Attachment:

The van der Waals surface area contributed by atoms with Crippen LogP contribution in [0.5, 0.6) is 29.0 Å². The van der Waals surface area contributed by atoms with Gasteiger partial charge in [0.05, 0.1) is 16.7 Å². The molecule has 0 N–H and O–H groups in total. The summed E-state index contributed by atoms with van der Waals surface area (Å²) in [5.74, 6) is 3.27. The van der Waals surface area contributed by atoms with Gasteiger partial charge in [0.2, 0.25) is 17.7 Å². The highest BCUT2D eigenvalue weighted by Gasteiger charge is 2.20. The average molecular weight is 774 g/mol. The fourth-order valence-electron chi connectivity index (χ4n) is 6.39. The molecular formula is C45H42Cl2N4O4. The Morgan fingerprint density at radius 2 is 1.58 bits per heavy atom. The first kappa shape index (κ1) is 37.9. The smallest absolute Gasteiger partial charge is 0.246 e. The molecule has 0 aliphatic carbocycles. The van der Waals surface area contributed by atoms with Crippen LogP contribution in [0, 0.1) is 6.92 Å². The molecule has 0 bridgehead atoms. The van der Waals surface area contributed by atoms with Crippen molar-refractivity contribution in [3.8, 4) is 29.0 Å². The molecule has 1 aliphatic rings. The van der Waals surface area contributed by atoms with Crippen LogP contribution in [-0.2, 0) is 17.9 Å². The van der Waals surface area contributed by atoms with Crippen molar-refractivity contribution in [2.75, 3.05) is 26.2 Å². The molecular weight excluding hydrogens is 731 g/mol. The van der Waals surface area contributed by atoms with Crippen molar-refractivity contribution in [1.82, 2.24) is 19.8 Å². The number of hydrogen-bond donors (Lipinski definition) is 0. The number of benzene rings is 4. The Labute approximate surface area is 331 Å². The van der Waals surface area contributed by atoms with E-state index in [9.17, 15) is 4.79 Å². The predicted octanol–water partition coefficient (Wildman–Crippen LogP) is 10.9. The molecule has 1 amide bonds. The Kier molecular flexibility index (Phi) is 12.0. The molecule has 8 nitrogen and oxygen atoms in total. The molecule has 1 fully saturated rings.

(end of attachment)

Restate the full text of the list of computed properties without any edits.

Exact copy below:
The van der Waals surface area contributed by atoms with Crippen LogP contribution in [0.5, 0.6) is 29.0 Å². The van der Waals surface area contributed by atoms with Gasteiger partial charge in [0.05, 0.1) is 16.7 Å². The molecule has 0 N–H and O–H groups in total. The summed E-state index contributed by atoms with van der Waals surface area (Å²) in [5.74, 6) is 3.27. The van der Waals surface area contributed by atoms with Gasteiger partial charge in [0.2, 0.25) is 17.7 Å². The highest BCUT2D eigenvalue weighted by Gasteiger charge is 2.20. The average molecular weight is 774 g/mol. The fourth-order valence-electron chi connectivity index (χ4n) is 6.39. The molecular formula is C45H42Cl2N4O4. The Morgan fingerprint density at radius 2 is 1.58 bits per heavy atom. The first kappa shape index (κ1) is 37.9. The smallest absolute Gasteiger partial charge is 0.246 e. The molecule has 0 aliphatic carbocycles. The van der Waals surface area contributed by atoms with Crippen LogP contribution in [0, 0.1) is 6.92 Å². The molecule has 0 bridgehead atoms. The van der Waals surface area contributed by atoms with Crippen molar-refractivity contribution in [3.8, 4) is 29.0 Å². The molecule has 1 aliphatic rings. The van der Waals surface area contributed by atoms with Crippen LogP contribution in [-0.2, 0) is 17.9 Å². The van der Waals surface area contributed by atoms with Crippen molar-refractivity contribution in [2.75, 3.05) is 26.2 Å². The molecular weight excluding hydrogens is 731 g/mol. The van der Waals surface area contributed by atoms with Crippen molar-refractivity contribution in [1.82, 2.24) is 19.8 Å². The number of hydrogen-bond donors (Lipinski definition) is 0. The number of benzene rings is 4. The Labute approximate surface area is 331 Å². The van der Waals surface area contributed by atoms with E-state index in [9.17, 15) is 4.79 Å². The predicted octanol–water partition coefficient (Wildman–Crippen LogP) is 10.9. The molecule has 1 amide bonds. The Kier molecular flexibility index (Phi) is 12.0. The molecule has 8 nitrogen and oxygen atoms in total. The molecule has 1 fully saturated rings.